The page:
Honda mower starts then dies

Honda mower starts then dies. When your mower stops or starts and then dies in the middle of a job, it can leave you drained because, well, it’s hot out there, and who wants to be working under the sum?

Don’t be worried if this has ever happened to you or someone you know. We’re going to discuss the causes behind the start-then-die issue and how to resolve each one of them.

When your mower dies right in the middle of a job, it can seem like you’re sick, but this issue is more common than many would like to believe and even simpler as a fix than what most might expect.

Let’s take a look at why certain things happen on a regular basis when dealing with these sorts of issues, along with ways that they can be dealt with so they don’t affect future use in the near future!

Honda mower starts then dies

If your honda lawn mower starts, runs briefly, then dies, there are 4 possible causes: Your carburetor is dirty or clogged, Your gasoline has gone bad, Your spark plugs may need replacing, or You have too much oil in the tank.

Clogged Carburetorclogged carburetor

A Clogged Carburetor is no laughing matter. A clogged carburetor can cause a variety of different ailments, and the source of the problem is usually something rather simple.

If your lawnmower has trouble starting, chances are that you need to clean out your carburetor.

You may have left fuel in the gas tank for too long, where some of the lighter fuel penetrates through and evaporates whilst the heavier substance (usual ethanol) sticks to the walls of the tank and, over time, hardens, eventually obstructing all available pathways for air and fuel flow through.

Choke’s Fault

A choke is a metal flap that blocks a carburetor’s air intake, providing extra fuel to start an engine in the correct way. A cold engine will stall when getting more fuel instead of more gas.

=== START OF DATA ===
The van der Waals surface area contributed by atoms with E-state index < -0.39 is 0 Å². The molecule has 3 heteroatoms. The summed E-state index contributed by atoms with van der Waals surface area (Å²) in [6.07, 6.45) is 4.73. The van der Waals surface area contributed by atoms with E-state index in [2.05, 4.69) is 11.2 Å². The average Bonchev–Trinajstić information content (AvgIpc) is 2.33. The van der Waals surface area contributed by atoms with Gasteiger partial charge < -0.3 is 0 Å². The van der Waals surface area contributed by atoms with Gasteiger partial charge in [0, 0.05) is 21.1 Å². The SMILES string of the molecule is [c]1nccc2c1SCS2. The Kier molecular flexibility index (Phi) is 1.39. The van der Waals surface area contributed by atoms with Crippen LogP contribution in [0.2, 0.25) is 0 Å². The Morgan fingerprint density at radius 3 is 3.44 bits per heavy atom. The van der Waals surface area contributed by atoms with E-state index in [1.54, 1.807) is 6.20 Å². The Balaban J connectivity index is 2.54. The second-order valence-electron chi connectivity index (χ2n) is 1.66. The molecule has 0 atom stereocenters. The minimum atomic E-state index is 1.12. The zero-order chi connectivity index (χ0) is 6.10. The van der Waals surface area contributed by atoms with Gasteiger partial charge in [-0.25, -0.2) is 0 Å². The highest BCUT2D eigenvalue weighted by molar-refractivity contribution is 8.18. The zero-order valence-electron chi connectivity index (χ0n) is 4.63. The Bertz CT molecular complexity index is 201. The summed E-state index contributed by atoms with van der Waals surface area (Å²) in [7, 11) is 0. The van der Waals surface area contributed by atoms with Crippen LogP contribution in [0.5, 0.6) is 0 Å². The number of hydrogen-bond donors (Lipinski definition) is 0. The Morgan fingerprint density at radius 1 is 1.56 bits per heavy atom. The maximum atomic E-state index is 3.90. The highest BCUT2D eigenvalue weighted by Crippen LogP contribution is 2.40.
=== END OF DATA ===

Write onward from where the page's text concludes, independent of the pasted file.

It’s important to check the choke during use, and look for signs that it stays open when the engine warms up and starts easily. Check if the choke moves freely or if it sticks and becomes unable to open fully because then it won’t work as designed!

You can test its operation by removing your air filter and gauging that depending on your mower model and features.

Problem with Fuel Bowl

All carburetors have bowls that duct contain a fuel supply at the bottom of the air filter. The bowl is commonly found on the right side of some lawnmower engines and resembles a syringe.

It is fuel cap protected unless opened by an amount of gas, at which time it will vent slightly, depending on your mower’s model.

Cleaning the bowl should ease any gas-related troubleshooting issues, and it’s necessary to check regularly for clogged vents or sediment, which would otherwise restrict proper airflow (and, in more extreme cases, hinder your engine performance.)

Spark Plug Issuespark plug issue

Inspect the spark plug for signs of damage or wear.

Replace the spark plug if the porcelain insulator is cracked, the electrodes are burned away or damaged, or there is heavy carbon buildup at the electrode.

Use a spark plug tester to determine if a spark plug is defective. The tester’s terminals should spark strongly when you crank them. If not replaced, it could cause engine damage.


Are carburetors cleanable without removing them?

Cleaning your Carburetor largely involves taking care of the jets or vents. Cleaning them with a jet brush is important as it helps to deepen and widen channels in the carburetor, which is important for airflow.
However, you should never clean these vents without also cleaning the whole carburetor completely. This is because this process does not hit every nook and cranny of the engine and misses out on air channels – which are just as important for getting the engine turned on again when one fires up.

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